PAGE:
Paul G. Vallas, the educational reformer who’s taken charge of embattled school systems in New Orleans, Haiti, Chile, Philadelphia and Chicago, is coming to Bridgeport.
Vallas, 58, was named Acting Interim Superintendent by Bridgeport’s state-appointed school board at a special meeting at the Bridgeport Regional Vocational Aquaculture School on Tuesday, Dec. 20.
“We couldn’t be more pleased that he’s going to join us,” said board chair Robert Trefry.
Vallas is looking forward to making contribution to the Bridgeport Public Schools, but is quick to say that he will need help from the community.
“I can’t make that contribution in a vacuum,” he said.
The interim schools chief says he wants to work with residents, and wants to hear from them. His door, he said, will be open.
“I ran some pretty big districts, so there’s no reason not to be accessible,” said Vallas.
Vallas is one of two acting interim administrators who will have been hired by the board this week.
The second is Sandra Kase, an education reformer from New York City. Kase, who served as Special Assistant to the Chancellor for Low-Performing Schools in New York City, will serve as Chief Administrative Officer for the Bridgeport Schools. The board plans to vote on her appointment on the evening of Wednesday, Dec. 21.
Both Kase and Vallas are being hired for a 12 month period, or until permanent replacements can be found.
Part of Vallas’ job, in fact, is to locate a permanent superintendent, a task which, he says, he plans to begin “almost immediately.”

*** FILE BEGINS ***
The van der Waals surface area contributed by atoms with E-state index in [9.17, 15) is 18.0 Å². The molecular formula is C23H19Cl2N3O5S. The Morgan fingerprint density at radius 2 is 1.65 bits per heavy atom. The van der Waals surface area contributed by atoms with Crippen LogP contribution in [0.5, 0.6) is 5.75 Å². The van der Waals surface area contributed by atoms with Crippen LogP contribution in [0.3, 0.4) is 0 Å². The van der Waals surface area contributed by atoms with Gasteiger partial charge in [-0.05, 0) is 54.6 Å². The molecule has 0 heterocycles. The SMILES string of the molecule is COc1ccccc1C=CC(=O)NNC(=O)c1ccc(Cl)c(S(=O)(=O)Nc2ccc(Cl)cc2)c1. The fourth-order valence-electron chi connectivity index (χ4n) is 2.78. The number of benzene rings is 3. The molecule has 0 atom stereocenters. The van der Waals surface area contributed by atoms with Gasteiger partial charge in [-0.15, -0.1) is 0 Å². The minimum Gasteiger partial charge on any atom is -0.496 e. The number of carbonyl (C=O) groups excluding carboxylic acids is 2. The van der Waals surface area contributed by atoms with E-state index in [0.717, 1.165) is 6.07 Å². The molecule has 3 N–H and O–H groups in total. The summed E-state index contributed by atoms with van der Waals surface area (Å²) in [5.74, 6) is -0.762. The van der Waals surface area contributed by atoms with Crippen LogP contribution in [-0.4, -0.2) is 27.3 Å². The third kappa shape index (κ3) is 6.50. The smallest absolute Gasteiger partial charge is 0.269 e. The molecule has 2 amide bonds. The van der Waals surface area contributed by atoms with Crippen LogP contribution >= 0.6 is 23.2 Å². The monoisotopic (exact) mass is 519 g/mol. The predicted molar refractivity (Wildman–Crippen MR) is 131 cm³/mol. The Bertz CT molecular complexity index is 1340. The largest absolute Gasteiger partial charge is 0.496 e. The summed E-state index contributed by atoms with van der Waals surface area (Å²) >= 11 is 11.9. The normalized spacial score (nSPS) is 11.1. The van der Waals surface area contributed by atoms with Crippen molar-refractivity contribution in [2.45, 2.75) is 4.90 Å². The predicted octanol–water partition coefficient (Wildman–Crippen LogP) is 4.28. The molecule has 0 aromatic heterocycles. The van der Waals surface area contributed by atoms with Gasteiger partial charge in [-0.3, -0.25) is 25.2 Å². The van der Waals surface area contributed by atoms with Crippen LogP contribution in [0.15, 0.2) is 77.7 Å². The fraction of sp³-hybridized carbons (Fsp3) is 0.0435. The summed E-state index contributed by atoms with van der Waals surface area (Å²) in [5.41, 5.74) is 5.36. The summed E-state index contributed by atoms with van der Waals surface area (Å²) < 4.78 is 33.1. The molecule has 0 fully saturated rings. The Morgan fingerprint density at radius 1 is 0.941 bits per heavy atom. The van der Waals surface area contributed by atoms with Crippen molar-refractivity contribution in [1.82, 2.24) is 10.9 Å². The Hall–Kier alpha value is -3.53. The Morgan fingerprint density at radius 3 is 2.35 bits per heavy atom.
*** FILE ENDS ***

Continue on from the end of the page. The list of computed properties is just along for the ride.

Vallas’s other two objectives, which he outlined at Tuesday’s meeting, are to financially stabilize the school system, while building a long-term budget strategy and developing what he says is a “comprehensive education improvement plan.”
On Tuesday, Vallas told the board that he will start this work immediately, visiting each school with Kase to see if there is anything that the schools can do this school year to improve student achievement.
Vallas is well-positioned to address the Bridgeport schools’ woes. He served as budget director for the City of Chicago before becoming the first chief executive officer of the Chicago schools in 1995, where United States Secretary of Education Arne Duncan served as his deputy chief of staff.
After six years in Chicago, Vallas went to Philadelphia where he worked for five years before taking a post in New Orleans as superintendent of the Recovery School District of Louisiana.
He left that post this summer. Vallas has spent the last 18 months reforming schools in Haiti for the Inter-American Development Bank, a job he will continue while under contract with Bridgeport.
Because he will be splitting his time between Bridgeport and Haiti, Vallas will be paid by the day, as will Kase.
“Because we’re day-raters, any day I spend in Haiti will be a non-paid day,” said Vallas.
According to Trefry, Vallas will be funded at the same level as Superintendent John Ramos, who was dismissed by the board in October and departs the district on Jan. 1.
Vallas will be paid, said Trefry, with $400,000 in funds raised from private, anonymous donors, divided on a per-diem rate. As of Dec. 20, the details of how that $400,000 would be split had not yet been worked out, said Trefry.
Both Vallas and Kase will begin work in Bridgeport on Jan. 2.
Mayor Bill Finch put in appearance at Tuesday’s special meeting to welcome Vallas and to commend the board for bringing a national education reformer to town.
“This is not about politics,” he told Vallas, who is a Republican. “This is not about adults. This is about children…. I have high hopes for you, Paul.”
Korene Garcia, president of the District Executive Parent Advisory Council, says she’s looking forward to hearing more from Vallas at a hearing planned for January 11.
“His resumé is impressive,” she said. “It sounds like potentially a promising start for Bridgeport.”